Andrea Balestrini is a landscape planner with experience in nature-based solutions, public space design, and landscape governance within international R&I projects and consultancies. He studied at Politecnico di Milano and the University of Stuttgart. During his studies, he focused on the topic of landscape recovery and water-sensitive urban design in European cities as well as metropolis such as Seoul, Cairo, and Lima, where he worked and developed his diploma thesis with the Municipal Office for Green Areas and Parks (SERPAR) in collaboration with the research project Future Megacities, local universities, and NGOs. His professional background gathers both academic experiences and professional engagement in strategic plans, landscape masterplans, management of cultural landscapes, and climate adaptation. Since 2014, he works at LAND where he leads the LAND Research Lab®, a think tank for applied research and innovation in landscape and territorial transformation processes.
Q: How can we design inclusive and attractive urban landscapes in the age of uncertainty?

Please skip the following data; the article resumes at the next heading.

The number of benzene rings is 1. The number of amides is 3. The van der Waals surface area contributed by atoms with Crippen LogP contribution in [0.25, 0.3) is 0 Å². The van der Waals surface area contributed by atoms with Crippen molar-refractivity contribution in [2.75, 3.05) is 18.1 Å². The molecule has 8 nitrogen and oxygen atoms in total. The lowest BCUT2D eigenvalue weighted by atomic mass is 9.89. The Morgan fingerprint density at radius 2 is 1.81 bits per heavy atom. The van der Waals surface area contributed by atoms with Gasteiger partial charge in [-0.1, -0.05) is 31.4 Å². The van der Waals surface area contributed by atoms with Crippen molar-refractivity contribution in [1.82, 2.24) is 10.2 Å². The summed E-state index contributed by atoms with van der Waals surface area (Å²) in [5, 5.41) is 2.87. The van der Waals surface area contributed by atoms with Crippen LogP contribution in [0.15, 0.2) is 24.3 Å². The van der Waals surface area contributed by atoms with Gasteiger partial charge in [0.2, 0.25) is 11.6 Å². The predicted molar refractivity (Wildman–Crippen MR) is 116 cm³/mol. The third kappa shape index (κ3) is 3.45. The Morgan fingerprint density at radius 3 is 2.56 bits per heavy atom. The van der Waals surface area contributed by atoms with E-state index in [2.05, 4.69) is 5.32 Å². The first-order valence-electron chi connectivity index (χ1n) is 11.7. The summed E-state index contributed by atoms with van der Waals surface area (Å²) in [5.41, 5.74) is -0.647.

AB: In the slow and erratic post-pandemic recovery, cities are facing social and economic uncertainty sharpened by general political instability, cultural shift, and climate emergency. Most of these challenges find a testing ground in public open spaces. Established parks, streets, and squares need to be adapted to new uses and changed climate conditions; new open spaces are required to make cities more attractive and ecologically sound. On one hand, resources are lacking and citizens’ consensus is more and more crucial to ensure social and economic sustainability. On the other hand, traditional top-down design approaches and static masterplans failed in delivering adaptable solutions for quickly changing socio-economic trends; moreover, they were not able to involve communities and include a broader plethora of stakeholders willing to activate and take care of spaces. Nowadays, urban regeneration areas provide an unprecedented opportunity to rethink public spaces and test new collaborative and climate-friendly dynamics. Meanwhile uses are a hot topic in urban regeneration practices and research while complex masterplans are being developed, as they allow, with their co-creation approach, all the key stakeholders to be involved in the city-making process from the early stages. From tactical urbanism initiatives – such as Piazze Aperte by the City of Milan – to experimental programs – such as the EU-funded project T-Factor – the temporary uses of urban regeneration areas leverage local relational ecosystems, thus unlocking the potential of people and places by activating cultural initiatives, educational programs, leisure events, and enhancing urban spaces. Urban regeneration areas anticipate changes and provide chances for successful and innovative Public-Private Partnerships (PPPs), helping public administrators, developers, and city makers in envisioning more resilient masterplans.